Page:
One of the more unique museums in New York is The Neue Galerie New York, probably best known for Gustav Klimt’s portrait of Adele Bloch-Bauer, but there’s much more:  the  collection is composed of  painting, sculpture, decorative arts and photographs created in Austria and Germany between 1890 and 1940. Many of the works are from the collection of Ronald S. Lauder and the estate of Serge Sabarsky.  This museum is one of NYC’s gems.

Yesterday I saw the current exhibition Munch & Expressionism of about 85 works that examines Edvard Munch’s influence on his German and Austrian counterparts. I’ll do a full review next week, but in a word:  go see it!

The Neue Galerie also offers programs, especially cabaret performances,as well as recitals, lectures and films.

Despite its small size, Switzerland has had an outsized influence in the arts (Geneva, Basel). At 18 Wooster Street, in Soho, you’ll find the  Swiss Institute, an independent non-profit contemporary art institution known for its exhibitions and programs promoting experimental art. From April 15th to May 19th, they will present the first institutional solo exhibition in the United States of Olga Balema, For Early Man.   This is a new series of works using maps and globes from a range of origins and periods, which she has variously painted on and affixed with cast latex breasts, playing off the notion of Mother Earth and suggesting physical responses to perpetual growth and change.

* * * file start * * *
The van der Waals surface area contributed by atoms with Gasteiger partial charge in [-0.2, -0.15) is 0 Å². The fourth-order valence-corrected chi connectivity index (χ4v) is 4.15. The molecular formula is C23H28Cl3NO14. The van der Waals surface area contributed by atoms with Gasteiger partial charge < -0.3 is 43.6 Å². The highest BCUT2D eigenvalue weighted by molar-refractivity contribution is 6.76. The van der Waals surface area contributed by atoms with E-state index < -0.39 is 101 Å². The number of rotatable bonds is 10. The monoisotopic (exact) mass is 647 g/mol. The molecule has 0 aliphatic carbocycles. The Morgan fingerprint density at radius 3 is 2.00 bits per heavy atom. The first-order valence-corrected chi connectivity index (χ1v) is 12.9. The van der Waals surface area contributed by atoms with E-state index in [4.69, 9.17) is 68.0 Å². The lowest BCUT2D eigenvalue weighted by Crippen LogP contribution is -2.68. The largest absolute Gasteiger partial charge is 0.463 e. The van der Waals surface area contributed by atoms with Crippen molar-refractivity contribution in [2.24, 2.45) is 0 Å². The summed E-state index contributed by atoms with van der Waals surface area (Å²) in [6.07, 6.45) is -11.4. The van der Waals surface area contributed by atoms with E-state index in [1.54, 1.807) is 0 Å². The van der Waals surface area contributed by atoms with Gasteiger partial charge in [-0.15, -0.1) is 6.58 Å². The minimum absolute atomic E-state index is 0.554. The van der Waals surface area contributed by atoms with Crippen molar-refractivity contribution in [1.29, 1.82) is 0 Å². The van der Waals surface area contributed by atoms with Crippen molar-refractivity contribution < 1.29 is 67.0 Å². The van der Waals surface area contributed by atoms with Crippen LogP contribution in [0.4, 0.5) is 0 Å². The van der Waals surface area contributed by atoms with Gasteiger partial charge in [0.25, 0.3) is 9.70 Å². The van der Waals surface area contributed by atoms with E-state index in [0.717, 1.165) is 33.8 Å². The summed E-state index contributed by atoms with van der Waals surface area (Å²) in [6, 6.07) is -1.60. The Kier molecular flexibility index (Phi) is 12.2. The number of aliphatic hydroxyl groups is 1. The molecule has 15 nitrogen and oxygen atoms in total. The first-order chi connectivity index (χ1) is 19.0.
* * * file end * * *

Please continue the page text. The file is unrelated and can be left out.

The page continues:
On their website, you’ll find their video series, SI: Visions. I haven’t seen them all, but I liked the one by Christina Forrer, who explains how she transforms battles and struggles (found in online videos of cat fights and sporting events) into intricate weavings.  

You can find readings, performances and lectures at the Swiss Institute on it’s events page.

The Swiss Consulate has an events calendar on its website.

Science & Art

"Green Frontiers" by Mayandi Sivaguru; Carl R. Woese Institute for Genomic Biology, University of Illinois, Urbana Champaign

“Green Frontiers” by Mayandi Sivaguru; Carl R. Woese Institute for Genomic Biology, University of Illinois, Urbana Champaign

Made it to the opening of “Seeing the Art in Science” a new exhibit at featuring 20 microscopic images of the cellular structure of organisms such as corals, honey bee brains, plants, pollen, leaf cells, etc. The images were made  by scientists at the Carl R. Woese Institute for Genomic Biology, University of Illinois , using equipment manufactured by Ziess, and were subsequently artistically enhanced and rendered on a much larger scale.  The image at left is a close-up of the  three-dimensional structure of the anther (pollen producer) of the Arabidopsis, the first plant to have its genome sequenced. The evening, hosted by the German Center for Research and Innovation  also featured a panel discussion on genomics and art, and a lively Q & A  with scientists from the University of Illinois and Carl Zeiss.  For a video of the event, or to see more images, click here   The exhibit will be up until at least the end of July at the German House  (German Consulate) on 1st Avenue at 49th Street.